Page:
Avoid using pressure-treated wood in living spaces
The Natural Handyman
We had a builder finish our basement and he used pressure-treated wood during the framing process anyplace where the frame hit the basement floor. On your site, you mentioned that pressure-treated wood should not be used indoors. Is this safe?
TR from Burlington, MA
Pressure-treated wood (PTW) using arsenic-based preservatives (CCA) is not supposed to be used in living spaces, so technically he shouldn't have used that product in your home. In some circumstances, it has been used atop foundations, but only if approved by the local building code.
Everything I have read leads me to believe that arsenic will not migrate into the air in your basement. It is also generally accepted that the most risk from PT wood is in the construction phase, where fine arsenic-laced saw dust is easily inhaled or comes in contact with the skin.
Actually, the logic of using PTW in a "finished" basement is flawed and I find it amazing that so many contractors use it. The only purpose of the preservative is to prevent rot and insect infestation. If there is enough moisture leaking into your basement to rot wood, it stands to reason that wallboard, paneling, furniture, carpeting and other items will become moldy and smelly over time, too!
Moisture abatement must be accomplished before any basement renovation. This includes elimination of active water leaks and a combination of wall coatings, floor coatings and heavy plastic sheeting to slow the migration of water from the outside to the inside. Sometimes, repairs outside the home are helpful, such as re-grading, exterior foundation repair or even something as simple as cleaning the gutters or redirecting downspouts. Below-grade basements typically have a little extra moisture than the rest of the home, regardless of the amount of preparation. The trick is to control it as much as possible and use mechanical dehumidification as seasonally necessary.
Frankly, if a basement has severe moisture problems and the cost of proper repair is too high, renovating may lead to a smelly and unhealthy environment. I have been in enough mildewy basements over the years to have strong feelings on this issue. When I tell people that the only way to remove the odors is to completely tear out all existing framing, walls and carpets and throw away the furniture, I am met with stunned silence, anger or both. Anger not directed at me, of course, but at the former owner who didn't do his homework!
Perhaps you didn't know, but sale of arsenic-based PTW for residential use will be banned through voluntary agreement with the PT industry after Dec 31, 2003. Fortunately, there are alternative products that will be arriving at your lumberyard soon, if not already. Here is a link to the information on the EPA website.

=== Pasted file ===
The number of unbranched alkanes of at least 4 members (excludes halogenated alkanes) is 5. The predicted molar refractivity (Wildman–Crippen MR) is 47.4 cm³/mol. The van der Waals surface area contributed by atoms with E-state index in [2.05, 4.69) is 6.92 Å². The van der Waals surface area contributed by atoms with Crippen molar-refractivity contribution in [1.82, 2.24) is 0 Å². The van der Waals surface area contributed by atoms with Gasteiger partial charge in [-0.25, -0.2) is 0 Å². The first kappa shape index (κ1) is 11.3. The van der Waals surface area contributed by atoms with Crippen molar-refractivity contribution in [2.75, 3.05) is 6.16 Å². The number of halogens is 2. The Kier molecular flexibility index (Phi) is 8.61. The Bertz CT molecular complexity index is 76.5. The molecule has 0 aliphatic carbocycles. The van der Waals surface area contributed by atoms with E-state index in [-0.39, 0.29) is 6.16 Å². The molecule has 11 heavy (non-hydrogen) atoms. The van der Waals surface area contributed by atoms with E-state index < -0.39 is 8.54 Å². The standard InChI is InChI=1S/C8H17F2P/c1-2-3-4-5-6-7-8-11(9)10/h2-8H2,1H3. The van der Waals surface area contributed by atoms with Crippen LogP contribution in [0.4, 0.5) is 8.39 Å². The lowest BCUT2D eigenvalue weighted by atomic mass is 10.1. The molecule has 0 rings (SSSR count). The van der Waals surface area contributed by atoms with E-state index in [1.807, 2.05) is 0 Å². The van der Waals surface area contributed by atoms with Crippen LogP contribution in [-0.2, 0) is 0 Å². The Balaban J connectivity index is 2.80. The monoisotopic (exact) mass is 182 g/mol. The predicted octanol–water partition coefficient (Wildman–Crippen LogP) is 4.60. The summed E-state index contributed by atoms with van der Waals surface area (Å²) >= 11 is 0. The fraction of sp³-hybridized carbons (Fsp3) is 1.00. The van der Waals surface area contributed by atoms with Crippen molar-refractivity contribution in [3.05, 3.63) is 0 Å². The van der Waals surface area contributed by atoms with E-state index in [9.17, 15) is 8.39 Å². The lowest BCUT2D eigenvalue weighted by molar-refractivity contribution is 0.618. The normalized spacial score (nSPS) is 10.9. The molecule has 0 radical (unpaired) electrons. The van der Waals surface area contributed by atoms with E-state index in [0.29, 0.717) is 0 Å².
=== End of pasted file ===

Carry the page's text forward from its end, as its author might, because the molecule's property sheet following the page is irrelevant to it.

Of course, the alternatives may or may not be banned years from now as they are more widely used. (It's happened before!) We'll have to wait and see.
Have a small home repair question for THE NATURAL HANDYMAN? Just click here NaturalHandyman.com/aitikia. For more home repair information, visit NH's growing list of original home repair articles and quality links NaturalHandyman.com. If this information has been valuable to you, please consider making a small donation to support NH's free service to the home repair community! For more information, please visit our "Friends" page NaturalHandyman.com/Friends.
The Natural Handyman Site Directory
- Home Repair Articles naturalhandyman.com/iip
- Home Repair Links Library naturalhandyman.com/linkslibrary
- NH's Bookshop naturalhandyman.com/bookshop
- Find a handyman at naturalhandyman.com/network
- Win unique home repair gifts and prizes at NaturalHandyman.com/Contest. Please read the important copyright and disclaimer information located at NaturalHandyman.com/Copyright.
Take the Next Step
- Stop struggling to get ahead financially. Subscribe to our free weekly Surviving Tough Times newsletter aimed at helping you 'live better...for less'. Each issue features great ways to help you stretch your dollars and make the most of your resources. Subscribers get a copy of Are You Heading for Debt Trouble? A Simple Checklist And What You Can Do About It for FREE!
More Money-Saving Tips for Your Home
- Should I use a HELOC for home remodeling and repairs?
- Should I refinance my mortgage?
- Compare HELOC rates
- Check for a lower homeowners insurance rate
- 3 ways to use a mortgage calculator
- Mortgage calculator: Calculate your payment and more
- Home equity calculator: HELOC vs. line of credit
- How much can additional payments save me on my mortgage?